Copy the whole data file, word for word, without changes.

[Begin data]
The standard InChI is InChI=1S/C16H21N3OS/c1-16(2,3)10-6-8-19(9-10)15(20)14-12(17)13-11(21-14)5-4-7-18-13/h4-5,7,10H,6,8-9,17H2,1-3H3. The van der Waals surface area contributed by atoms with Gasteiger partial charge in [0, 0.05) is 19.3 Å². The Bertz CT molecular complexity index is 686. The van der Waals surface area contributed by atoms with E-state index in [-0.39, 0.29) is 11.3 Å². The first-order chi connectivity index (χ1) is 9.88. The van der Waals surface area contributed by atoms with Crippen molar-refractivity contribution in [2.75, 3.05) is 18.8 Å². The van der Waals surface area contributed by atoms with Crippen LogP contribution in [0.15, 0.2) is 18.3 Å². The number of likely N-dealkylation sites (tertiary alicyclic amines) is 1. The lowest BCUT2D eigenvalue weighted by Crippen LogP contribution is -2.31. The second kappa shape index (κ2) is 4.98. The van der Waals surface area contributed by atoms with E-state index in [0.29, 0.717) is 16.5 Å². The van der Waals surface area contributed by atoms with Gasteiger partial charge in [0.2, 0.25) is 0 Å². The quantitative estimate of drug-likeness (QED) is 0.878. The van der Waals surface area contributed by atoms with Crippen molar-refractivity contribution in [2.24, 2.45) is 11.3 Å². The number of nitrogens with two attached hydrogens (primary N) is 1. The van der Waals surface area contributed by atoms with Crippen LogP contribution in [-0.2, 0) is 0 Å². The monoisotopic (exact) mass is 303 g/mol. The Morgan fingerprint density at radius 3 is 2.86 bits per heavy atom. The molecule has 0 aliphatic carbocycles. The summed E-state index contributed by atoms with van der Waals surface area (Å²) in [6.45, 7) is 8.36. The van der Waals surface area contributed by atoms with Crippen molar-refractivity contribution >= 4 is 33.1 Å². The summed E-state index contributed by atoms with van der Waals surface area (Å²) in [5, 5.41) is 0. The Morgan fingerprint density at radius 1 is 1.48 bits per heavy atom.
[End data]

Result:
The standard InChI is InChI=1S/C16H21N3OS/c1-16(2,3)10-6-8-19(9-10)15(20)14-12(17)13-11(21-14)5-4-7-18-13/h4-5,7,10H,6,8-9,17H2,1-3H3. The van der Waals surface area contributed by atoms with Gasteiger partial charge in [0, 0.05) is 19.3 Å². The Bertz CT molecular complexity index is 686. The van der Waals surface area contributed by atoms with E-state index in [-0.39, 0.29) is 11.3 Å². The first-order chi connectivity index (χ1) is 9.88. The van der Waals surface area contributed by atoms with Crippen molar-refractivity contribution in [2.75, 3.05) is 18.8 Å². The van der Waals surface area contributed by atoms with Crippen LogP contribution in [0.15, 0.2) is 18.3 Å². The number of likely N-dealkylation sites (tertiary alicyclic amines) is 1. The lowest BCUT2D eigenvalue weighted by Crippen LogP contribution is -2.31. The second kappa shape index (κ2) is 4.98. The van der Waals surface area contributed by atoms with E-state index in [0.29, 0.717) is 16.5 Å². The van der Waals surface area contributed by atoms with Gasteiger partial charge in [0.2, 0.25) is 0 Å². The quantitative estimate of drug-likeness (QED) is 0.878. The van der Waals surface area contributed by atoms with Crippen molar-refractivity contribution in [2.24, 2.45) is 11.3 Å². The number of nitrogens with two attached hydrogens (primary N) is 1. The van der Waals surface area contributed by atoms with Crippen LogP contribution in [-0.2, 0) is 0 Å². The monoisotopic (exact) mass is 303 g/mol. The Morgan fingerprint density at radius 3 is 2.86 bits per heavy atom. The molecule has 0 aliphatic carbocycles. The summed E-state index contributed by atoms with van der Waals surface area (Å²) in [6.45, 7) is 8.36. The van der Waals surface area contributed by atoms with Crippen molar-refractivity contribution >= 4 is 33.1 Å². The summed E-state index contributed by atoms with van der Waals surface area (Å²) in [5, 5.41) is 0. The Morgan fingerprint density at radius 1 is 1.48 bits per heavy atom.